I helped the Journalism Education and Research Association of Australia (JERAA) prepare a parliamentary committee submission that explains journalism educators and journalism students do not even qualify for that low level of protection, leaving their confidential sources open to revelation.

Our submission now sits with several others on the Parliamentary Joint Committee on Intelligence and Security site here.

We have asked that legislators focus on the public interest journalism involved when awarding such defences and protections rather than focussing simply on whether someone is a ‘journalist‘ – an occupation and term difficult to define in the modern era – and used as the default for the rare privileges given.

We have proposed that

existing and proposed protections for ‘journalists and media organisations’ be extended to apply to the research and outputs of journalism educators and their students when they are engaged in ‘public interest journalism’, whether or not they are paid to work as journalists and whether or not their work is published by a ‘media organisation’ in its traditional sense.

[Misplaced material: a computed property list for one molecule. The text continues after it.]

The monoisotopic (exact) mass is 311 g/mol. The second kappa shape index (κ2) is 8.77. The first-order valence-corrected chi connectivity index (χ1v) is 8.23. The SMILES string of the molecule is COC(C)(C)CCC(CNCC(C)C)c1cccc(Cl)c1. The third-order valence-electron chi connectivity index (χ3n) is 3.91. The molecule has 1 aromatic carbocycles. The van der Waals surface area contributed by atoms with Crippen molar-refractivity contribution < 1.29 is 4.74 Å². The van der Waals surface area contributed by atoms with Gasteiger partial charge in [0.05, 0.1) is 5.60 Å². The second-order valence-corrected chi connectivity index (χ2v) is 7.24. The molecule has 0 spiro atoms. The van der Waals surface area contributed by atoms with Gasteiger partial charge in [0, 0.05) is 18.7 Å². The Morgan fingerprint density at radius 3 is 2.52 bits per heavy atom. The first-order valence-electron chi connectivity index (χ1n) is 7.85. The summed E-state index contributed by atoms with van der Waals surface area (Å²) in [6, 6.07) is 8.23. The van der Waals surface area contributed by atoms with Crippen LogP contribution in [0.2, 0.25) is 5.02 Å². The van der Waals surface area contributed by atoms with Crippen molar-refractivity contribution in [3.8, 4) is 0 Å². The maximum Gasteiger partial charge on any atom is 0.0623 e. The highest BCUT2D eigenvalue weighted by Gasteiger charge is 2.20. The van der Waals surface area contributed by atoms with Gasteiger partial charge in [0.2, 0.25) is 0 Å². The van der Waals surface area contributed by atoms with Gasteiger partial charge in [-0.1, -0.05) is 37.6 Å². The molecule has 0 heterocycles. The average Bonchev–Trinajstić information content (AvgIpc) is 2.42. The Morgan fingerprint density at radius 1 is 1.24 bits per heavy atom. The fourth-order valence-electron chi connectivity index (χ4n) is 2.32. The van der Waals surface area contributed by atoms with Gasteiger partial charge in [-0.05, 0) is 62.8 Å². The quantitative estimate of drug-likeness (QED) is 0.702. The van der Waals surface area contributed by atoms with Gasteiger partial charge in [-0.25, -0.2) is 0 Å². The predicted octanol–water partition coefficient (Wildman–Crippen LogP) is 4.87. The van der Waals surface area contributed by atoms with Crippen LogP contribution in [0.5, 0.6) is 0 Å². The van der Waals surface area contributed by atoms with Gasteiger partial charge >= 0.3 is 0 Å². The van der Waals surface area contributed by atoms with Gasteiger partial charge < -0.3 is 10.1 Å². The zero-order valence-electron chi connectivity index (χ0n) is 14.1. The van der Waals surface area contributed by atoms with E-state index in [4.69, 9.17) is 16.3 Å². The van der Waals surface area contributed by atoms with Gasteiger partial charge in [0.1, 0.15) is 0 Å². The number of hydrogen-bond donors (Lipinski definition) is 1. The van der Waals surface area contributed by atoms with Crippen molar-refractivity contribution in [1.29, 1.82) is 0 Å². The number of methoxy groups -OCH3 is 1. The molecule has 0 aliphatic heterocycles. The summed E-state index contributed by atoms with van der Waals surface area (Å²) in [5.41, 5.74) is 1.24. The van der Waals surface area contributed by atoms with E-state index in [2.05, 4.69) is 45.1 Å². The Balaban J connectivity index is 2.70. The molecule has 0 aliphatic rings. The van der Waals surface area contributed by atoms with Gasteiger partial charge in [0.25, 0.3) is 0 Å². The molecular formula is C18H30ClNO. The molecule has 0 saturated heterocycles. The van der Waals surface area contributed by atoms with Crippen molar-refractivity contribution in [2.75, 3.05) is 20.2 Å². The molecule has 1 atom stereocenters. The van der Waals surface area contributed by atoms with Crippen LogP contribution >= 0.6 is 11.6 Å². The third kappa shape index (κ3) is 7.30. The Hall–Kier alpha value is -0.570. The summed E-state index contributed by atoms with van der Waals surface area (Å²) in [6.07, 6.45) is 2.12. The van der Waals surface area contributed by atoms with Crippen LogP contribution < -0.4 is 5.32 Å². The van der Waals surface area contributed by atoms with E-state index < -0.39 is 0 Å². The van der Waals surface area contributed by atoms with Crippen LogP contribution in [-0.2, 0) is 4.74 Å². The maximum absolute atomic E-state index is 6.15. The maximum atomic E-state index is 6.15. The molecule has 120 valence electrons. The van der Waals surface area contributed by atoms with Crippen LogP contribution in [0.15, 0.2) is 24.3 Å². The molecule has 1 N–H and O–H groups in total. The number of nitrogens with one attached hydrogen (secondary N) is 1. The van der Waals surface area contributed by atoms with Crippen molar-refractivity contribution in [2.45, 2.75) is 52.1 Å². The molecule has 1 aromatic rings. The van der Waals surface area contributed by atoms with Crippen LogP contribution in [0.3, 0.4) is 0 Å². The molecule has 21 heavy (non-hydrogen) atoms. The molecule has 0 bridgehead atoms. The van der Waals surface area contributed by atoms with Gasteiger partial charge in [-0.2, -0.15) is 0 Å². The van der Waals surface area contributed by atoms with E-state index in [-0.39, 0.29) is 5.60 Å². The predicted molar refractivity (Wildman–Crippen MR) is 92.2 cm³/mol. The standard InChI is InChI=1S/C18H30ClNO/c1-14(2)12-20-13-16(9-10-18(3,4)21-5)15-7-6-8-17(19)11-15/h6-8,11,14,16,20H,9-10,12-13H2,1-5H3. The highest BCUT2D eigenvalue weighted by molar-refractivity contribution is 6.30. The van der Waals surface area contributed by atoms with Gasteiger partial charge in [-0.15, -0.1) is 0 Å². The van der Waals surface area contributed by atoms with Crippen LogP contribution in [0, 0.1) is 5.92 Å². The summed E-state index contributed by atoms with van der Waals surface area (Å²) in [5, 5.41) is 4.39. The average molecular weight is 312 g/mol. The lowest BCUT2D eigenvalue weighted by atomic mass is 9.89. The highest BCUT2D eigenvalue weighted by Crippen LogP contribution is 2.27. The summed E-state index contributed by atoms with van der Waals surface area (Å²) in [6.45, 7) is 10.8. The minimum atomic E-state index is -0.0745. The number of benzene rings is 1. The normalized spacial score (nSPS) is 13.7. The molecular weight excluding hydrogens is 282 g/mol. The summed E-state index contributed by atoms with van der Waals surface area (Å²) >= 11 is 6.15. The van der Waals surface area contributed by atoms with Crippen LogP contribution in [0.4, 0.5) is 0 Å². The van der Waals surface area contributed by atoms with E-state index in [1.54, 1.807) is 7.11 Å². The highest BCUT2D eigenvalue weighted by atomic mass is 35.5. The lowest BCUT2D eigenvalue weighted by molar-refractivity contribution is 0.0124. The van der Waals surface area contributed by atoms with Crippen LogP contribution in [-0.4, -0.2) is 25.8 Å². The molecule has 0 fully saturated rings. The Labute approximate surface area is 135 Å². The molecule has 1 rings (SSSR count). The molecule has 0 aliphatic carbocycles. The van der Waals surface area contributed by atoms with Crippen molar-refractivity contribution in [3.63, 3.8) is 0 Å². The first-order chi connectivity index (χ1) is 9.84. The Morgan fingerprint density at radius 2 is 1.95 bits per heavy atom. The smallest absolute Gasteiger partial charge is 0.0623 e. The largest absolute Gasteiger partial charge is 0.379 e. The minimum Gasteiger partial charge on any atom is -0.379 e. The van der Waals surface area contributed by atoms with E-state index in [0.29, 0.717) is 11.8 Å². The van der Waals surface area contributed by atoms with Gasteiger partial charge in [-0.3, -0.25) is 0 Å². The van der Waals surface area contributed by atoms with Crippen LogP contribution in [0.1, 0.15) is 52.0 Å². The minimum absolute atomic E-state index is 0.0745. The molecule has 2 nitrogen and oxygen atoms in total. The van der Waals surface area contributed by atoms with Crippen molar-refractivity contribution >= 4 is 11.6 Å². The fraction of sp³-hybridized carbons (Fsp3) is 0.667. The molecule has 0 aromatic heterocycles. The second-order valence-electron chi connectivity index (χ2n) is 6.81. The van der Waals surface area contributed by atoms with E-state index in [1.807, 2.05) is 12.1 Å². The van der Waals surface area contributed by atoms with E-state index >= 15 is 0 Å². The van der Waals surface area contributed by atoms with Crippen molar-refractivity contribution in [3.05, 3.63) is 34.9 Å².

We have also asked that the Commonwealth lead a reform initiative to unify all state, territory an Commonwealth media laws across a range of publication restrictions to do away with anachronistic inconsistencies and introduce a public interest journalism defence or exemption so that courts are prompted to balance the various interests at stake before issuing a warrant against a journalist or taking criminal action.

The Committee is now entering the phase of public hearings. See their site here.

Disclaimer: While I write about media law and ethics, nothing here should be construed as legal advice. I am an academic, not a lawyer. My only advice is that you consult a lawyer before taking any legal risks.

© Mark Pearson 2019 – the moral right of the author has been asserted.

 

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RIP Mike Grenby 1941-2019 – the parable of the kind professor

By MARK PEARSON

Australian journalism education lost one of its most dynamic and internationally regarded teachers this month – Bond University’s Emeritus Professor Mike Grenby.

The late Emeritus Professor Mike Grenby (left) and the author in March 2019

After employing him as a visiting journalist in 1998, Mike soon became a valued colleague and a treasured personal friend – a bond that continued to strengthen over the ensuing 21 years. He dined with us often as a regular guest at our family table and we had many adventures together in Australia and internationally. We already miss him greatly.

Bond University has published a worthy tribute to Mike, and his former employer, the Vancouver Sun, has run this obituary that focussed more on his earlier career as a reporter and personal finance columnist. Hundreds of former students, colleagues and acquaintances have commented on social media on the positive influences he had upon their lives.